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Going back to the Fifth Circuit on SB4

Gotta hope for the best.

Opponents of the state’s immigration enforcement legislation have asked a federal appeals court to reconsider a decision that allowed most of the controversial measure to go into effect.

Attorneys with the American Civil Liberties Union, Travis County and the city of Austin on Tuesday asked the 5th Circuit Court of Appeals to rehear the case en banc, which means the entire court would consider the lawsuit. The move comes two weeks after a three-judge panel of the same court allowed most of the law, Senate Bill 4, to go into effect after major portions were initially blocked by a federal district judge in August. The ACLU represents the small border city of El Cenizo, which was the first to file suit last year to stop SB 4’s implementation days after Gov. Greg Abbott signed it into law.

[…]

The list of local entities that have previously filed suit against SB 4 also includes El Paso, Maverick and Bexar counties, the cities of El Paso, San Antonio and Houston, among others. Nina Perales, the vice president of litigation for the Mexican American Legal Defense and Educational Fund, or MALDEF, said if the 5th Circuit agrees to hear the case, all parties to the suit will become involved. MALDEF represents the cities of San Antonio and El Paso, as well as Bexar County, in the litigation.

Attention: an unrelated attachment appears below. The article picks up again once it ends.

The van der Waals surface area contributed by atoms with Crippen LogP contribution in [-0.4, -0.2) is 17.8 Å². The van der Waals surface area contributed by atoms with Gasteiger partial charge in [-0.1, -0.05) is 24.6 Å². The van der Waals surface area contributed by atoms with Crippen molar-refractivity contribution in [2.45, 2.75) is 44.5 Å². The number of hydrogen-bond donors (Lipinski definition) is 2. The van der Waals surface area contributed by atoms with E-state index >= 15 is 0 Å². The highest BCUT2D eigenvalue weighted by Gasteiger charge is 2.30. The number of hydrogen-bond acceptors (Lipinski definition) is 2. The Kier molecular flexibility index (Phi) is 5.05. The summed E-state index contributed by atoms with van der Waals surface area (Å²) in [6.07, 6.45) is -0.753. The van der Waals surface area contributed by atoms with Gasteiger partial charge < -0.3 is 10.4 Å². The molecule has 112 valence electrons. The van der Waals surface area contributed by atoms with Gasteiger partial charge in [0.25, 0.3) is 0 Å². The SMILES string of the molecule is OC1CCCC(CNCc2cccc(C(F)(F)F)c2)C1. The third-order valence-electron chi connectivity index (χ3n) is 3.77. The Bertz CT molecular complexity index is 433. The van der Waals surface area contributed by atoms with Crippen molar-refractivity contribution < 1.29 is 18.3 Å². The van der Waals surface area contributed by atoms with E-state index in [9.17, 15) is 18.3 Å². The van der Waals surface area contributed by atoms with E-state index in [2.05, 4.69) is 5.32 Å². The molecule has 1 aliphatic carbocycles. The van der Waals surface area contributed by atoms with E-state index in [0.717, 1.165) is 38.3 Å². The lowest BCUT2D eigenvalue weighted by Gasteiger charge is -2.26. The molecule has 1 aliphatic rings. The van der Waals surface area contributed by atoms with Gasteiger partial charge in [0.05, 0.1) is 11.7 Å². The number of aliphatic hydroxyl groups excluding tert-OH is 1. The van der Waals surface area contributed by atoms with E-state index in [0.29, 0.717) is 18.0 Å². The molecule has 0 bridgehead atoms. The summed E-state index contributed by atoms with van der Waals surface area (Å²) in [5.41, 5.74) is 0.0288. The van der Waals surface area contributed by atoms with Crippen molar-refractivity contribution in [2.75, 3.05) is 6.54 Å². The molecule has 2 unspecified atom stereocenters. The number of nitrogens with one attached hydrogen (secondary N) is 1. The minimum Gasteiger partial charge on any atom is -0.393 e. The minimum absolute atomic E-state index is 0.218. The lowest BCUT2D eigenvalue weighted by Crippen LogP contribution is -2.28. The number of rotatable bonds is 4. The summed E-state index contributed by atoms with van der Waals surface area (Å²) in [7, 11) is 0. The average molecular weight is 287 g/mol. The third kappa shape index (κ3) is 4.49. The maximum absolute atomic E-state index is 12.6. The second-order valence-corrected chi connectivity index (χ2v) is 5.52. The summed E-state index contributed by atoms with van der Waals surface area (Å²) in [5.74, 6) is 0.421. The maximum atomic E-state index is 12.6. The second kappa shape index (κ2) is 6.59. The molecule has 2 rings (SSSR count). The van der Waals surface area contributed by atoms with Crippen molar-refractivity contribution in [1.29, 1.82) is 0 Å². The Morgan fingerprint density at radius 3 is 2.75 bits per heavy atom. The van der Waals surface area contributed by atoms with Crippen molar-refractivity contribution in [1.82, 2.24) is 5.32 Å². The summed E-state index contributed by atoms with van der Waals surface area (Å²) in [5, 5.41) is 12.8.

“We are all supporting each other’s efforts and working together in close collaboration and putting our resources in a two-pronged strategy,” she said.

The other angle is preparing for the trial at the district level, where Garcia will hear arguments over the bill’s constitutionality. Perales said it’s unclear when — or if — the 5th Circuit will come down with a decision on Tuesday’s petition. Another option is to ask the U.S. Supreme Court to consider the injunction, but Perales said plaintiffs have to wait on the appellate court to act before considering that move.

“It’s like a decision tree, and we won’t know what options are available to us until the 5th Circuit responds,” she said.

See here and here for the background. On the one hand, the Fifth Circuit is where dreams go to die, but on the other hand that three-judge panel was about as right-wing as it gets. It’s at least possible they don’t represent the majority opinion on the full court. May as well take a shot at a better result.

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